Unknown Unknowns and the European Economic Crisis

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Every day, there’s another story that says THIS is the event that what will determine if the single currency experiment that is the euro survives: the Greek parliamentary election; the French presidential election; a bailout of Spain’s banking sector; the interest rates on Spain’s 10-year bond; the second parliamentary election in Greece.

Whatever the specific news event, there’s increasingly a tone from analysts and observers that Greece will leave the euro without some sort of major, multi-national, structural change to how the Eurozone works — something that will require concessions by individual Eurozone countries, perhaps even giving up some of their individual sovereignty.

Contemplating what this means for Europe, for the U.S. and the global economy, I find myself thinking about, of all people, Donald Rumsfeld, the former Secretary of Defense.

“There are known knowns; there are things we know we know. We also know, there are known unknowns; that is to say we know there are some things we do not know. But there are also unknown unknowns – the ones we don’t know we don't know.”

This convoluted statement pretty much sums up Europe.

We know if Greece drops the euro or gets kicked out, it will mean further hardship for that nation’s citizens. 

We also know there will be ripple effects throughout Europe.  But we don’t know the consequences. Will the “Grexit” push Spain and then Italy out of euro? Or will European leaders step and save these countries. In that case, think of Greece as Lehman Brothers (bankrupt) and Spain as AIG (saved!).  It’s a known unknown.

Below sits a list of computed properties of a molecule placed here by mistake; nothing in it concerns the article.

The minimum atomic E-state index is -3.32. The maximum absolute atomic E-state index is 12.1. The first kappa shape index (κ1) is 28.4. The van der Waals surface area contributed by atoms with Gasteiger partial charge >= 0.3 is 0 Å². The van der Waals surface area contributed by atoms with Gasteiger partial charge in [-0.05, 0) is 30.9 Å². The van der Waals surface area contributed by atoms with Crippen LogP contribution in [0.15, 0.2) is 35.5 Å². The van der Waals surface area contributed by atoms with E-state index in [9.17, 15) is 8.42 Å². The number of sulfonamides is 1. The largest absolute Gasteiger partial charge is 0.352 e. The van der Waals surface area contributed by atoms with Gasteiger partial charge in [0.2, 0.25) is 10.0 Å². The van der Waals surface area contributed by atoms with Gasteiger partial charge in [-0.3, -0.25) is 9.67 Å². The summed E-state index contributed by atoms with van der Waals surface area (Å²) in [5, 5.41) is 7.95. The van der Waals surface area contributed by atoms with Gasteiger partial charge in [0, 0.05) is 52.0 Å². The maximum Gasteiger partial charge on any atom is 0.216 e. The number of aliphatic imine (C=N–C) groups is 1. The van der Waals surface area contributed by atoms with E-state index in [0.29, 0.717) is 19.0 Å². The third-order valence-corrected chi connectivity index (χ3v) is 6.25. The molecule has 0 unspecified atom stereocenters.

And then there are the unknown unknowns. When Lehman went bankrupt, money market mutual funds saw billions in redemptions by investors. That in turn caused a crisis for businesses to find short-term financing for things like payroll at a time when the banking sector was already in a severe crisis. 

It’s why, according to BusinessWeek, asset management firms are conducting drills for what happens if Greece leaves the euro. 

Joe Carrier, the director of enterprise risk at Legg Mason, told the magazine,  “Post-Lehman we realized that things that you would never imagine would catch you, did catch you.”

It’s these unforeseen consequences – the unknown unknowns – that people are desperate to understand.

But we just won’t know until it happens, and that’s the most terrifying.